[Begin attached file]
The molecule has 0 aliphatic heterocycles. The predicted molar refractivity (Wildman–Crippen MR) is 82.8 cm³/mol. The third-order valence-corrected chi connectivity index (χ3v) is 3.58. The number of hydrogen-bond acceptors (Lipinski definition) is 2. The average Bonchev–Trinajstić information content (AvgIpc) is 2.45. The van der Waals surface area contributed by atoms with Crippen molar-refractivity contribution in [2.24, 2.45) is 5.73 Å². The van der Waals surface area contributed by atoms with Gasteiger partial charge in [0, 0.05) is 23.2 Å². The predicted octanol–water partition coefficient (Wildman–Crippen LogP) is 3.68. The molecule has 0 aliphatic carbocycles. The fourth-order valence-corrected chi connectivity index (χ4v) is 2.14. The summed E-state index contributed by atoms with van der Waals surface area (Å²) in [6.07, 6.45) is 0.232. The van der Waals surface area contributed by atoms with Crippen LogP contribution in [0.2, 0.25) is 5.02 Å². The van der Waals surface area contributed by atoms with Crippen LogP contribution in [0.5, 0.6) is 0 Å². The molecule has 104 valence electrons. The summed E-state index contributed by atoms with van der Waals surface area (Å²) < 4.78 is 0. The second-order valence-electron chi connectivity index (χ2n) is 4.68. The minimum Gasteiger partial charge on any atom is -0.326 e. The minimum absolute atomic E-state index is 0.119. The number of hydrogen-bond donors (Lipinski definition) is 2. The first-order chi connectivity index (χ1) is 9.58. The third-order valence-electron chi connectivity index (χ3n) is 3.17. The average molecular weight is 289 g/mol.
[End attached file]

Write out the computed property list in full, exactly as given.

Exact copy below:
The molecule has 0 aliphatic heterocycles. The predicted molar refractivity (Wildman–Crippen MR) is 82.8 cm³/mol. The third-order valence-corrected chi connectivity index (χ3v) is 3.58. The number of hydrogen-bond acceptors (Lipinski definition) is 2. The average Bonchev–Trinajstić information content (AvgIpc) is 2.45. The van der Waals surface area contributed by atoms with Crippen molar-refractivity contribution in [2.24, 2.45) is 5.73 Å². The van der Waals surface area contributed by atoms with Gasteiger partial charge in [0, 0.05) is 23.2 Å². The predicted octanol–water partition coefficient (Wildman–Crippen LogP) is 3.68. The molecule has 0 aliphatic carbocycles. The fourth-order valence-corrected chi connectivity index (χ4v) is 2.14. The summed E-state index contributed by atoms with van der Waals surface area (Å²) in [6.07, 6.45) is 0.232. The van der Waals surface area contributed by atoms with Crippen LogP contribution in [0.2, 0.25) is 5.02 Å². The van der Waals surface area contributed by atoms with Crippen LogP contribution in [0.5, 0.6) is 0 Å². The molecule has 104 valence electrons. The summed E-state index contributed by atoms with van der Waals surface area (Å²) < 4.78 is 0. The second-order valence-electron chi connectivity index (χ2n) is 4.68. The minimum Gasteiger partial charge on any atom is -0.326 e. The minimum absolute atomic E-state index is 0.119. The number of hydrogen-bond donors (Lipinski definition) is 2. The first-order chi connectivity index (χ1) is 9.58. The third-order valence-electron chi connectivity index (χ3n) is 3.17. The average molecular weight is 289 g/mol.